Eighteen years after first finding A Window Between Worlds, Silvia Rico shares the critical window of change art opened in her heart and how she is now fulfilling her dream of giving back, using art to transform the lives of other domestic violence survivors.
For many years I experienced both physical and verbal abuse by my husband, the father of my children. It was something I always hid. I felt that I was the only one who was wrong. My abuse was something that I lived every day and I was completely blind. I took DV classes and only saw it as a problem of others.
In 1994, I entered a domestic violence shelter, Chicana Service Action Center. There I was exposed to the AWBW program. It was the first time I used art to express the feelings I had inside. Initially, I was confused about what the art meant. That night, while meditating and thinking about the class, I felt a great tranquility that was hard to explain. It was then that my dream was born to one day teach this class.
“I went back to him again, but thanks to my art I was no longer the same.”
While I continued to live in the same house with my abuser, I found refuge in the art. The AWBW program helped me get my most profound feelings out. I remember when creating art, my pictures were all wet. I cried a lot when I made them. I think my heart moved my hands.
Once, when I was separated from my abuser, he swore to me that he had changed, so I went back to him again. I returned with hope, only to go back to more suffering. But thanks to my art, I was no longer the same. His comments affected me less, and I was sure I didn’t trigger or provoke his blows. I knew it was he who could not control himself.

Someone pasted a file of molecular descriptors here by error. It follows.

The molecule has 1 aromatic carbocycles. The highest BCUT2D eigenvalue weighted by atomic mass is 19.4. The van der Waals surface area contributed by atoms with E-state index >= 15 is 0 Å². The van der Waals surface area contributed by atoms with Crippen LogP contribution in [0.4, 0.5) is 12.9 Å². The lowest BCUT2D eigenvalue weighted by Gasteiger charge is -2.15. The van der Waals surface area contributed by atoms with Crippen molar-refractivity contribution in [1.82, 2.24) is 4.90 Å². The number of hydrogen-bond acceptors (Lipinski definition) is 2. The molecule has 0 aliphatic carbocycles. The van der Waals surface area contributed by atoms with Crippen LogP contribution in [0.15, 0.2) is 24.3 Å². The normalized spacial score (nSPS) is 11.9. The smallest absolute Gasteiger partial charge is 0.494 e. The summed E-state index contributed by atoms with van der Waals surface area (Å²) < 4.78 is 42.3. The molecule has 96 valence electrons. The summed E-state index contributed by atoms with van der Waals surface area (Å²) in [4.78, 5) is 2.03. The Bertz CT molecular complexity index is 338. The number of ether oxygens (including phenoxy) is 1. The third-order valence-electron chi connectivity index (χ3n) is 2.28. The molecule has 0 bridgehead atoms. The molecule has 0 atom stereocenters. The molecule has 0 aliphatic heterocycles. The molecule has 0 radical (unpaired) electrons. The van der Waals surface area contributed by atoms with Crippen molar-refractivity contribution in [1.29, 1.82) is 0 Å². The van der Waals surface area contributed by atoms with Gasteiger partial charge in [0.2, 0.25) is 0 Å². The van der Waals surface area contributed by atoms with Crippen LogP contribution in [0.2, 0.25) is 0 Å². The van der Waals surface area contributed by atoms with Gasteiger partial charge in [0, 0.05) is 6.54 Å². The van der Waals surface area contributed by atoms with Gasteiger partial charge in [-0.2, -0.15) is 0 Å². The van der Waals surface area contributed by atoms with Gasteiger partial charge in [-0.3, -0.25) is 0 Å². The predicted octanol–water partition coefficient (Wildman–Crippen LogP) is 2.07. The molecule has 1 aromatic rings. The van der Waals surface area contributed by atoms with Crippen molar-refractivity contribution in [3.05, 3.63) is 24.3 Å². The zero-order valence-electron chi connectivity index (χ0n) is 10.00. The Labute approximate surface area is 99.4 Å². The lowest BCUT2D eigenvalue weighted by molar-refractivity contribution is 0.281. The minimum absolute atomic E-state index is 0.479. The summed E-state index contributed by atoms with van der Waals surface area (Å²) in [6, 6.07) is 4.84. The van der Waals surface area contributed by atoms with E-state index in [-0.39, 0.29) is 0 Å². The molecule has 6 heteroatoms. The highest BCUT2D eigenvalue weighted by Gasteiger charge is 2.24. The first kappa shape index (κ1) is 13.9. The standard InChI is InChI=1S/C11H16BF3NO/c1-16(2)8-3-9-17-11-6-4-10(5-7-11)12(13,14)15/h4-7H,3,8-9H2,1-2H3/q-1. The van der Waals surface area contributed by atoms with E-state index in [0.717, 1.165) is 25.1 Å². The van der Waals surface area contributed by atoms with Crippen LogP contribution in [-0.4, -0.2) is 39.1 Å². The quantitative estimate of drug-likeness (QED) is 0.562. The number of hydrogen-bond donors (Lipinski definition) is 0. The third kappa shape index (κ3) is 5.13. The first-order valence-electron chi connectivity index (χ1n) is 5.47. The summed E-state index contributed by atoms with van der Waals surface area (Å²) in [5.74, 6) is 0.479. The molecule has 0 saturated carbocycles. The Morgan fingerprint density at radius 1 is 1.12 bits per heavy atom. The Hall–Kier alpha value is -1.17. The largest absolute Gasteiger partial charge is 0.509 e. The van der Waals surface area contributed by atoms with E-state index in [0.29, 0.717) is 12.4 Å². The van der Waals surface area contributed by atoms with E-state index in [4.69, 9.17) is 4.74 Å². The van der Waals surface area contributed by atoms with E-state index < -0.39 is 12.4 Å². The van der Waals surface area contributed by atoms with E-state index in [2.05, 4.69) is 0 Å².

Without the art, I would still be lost. I would be without hope, resigned to continue believing that the situation I was in was normal and what I deserved. When I left the abusive relationship (with my children) for the last time, I knew it was the art that had allowed me to let go of my past. It made me responsible for myself, to decide how I wanted to live my life and create a better future with my children.
Now, my dream to give back has come true. I am very proud to teach what I have personally proven to heal and cure, to help other victims of domestic violence through art to see the world that our abusers would not let us see. As a newly certified Windows Leader at California Mental Health Connection, it is my joy to take away the bandages we have over our eyes and see the light that illuminates our road ahead. Art is my voice; through art I can shout from the depths of my being; it is freedom!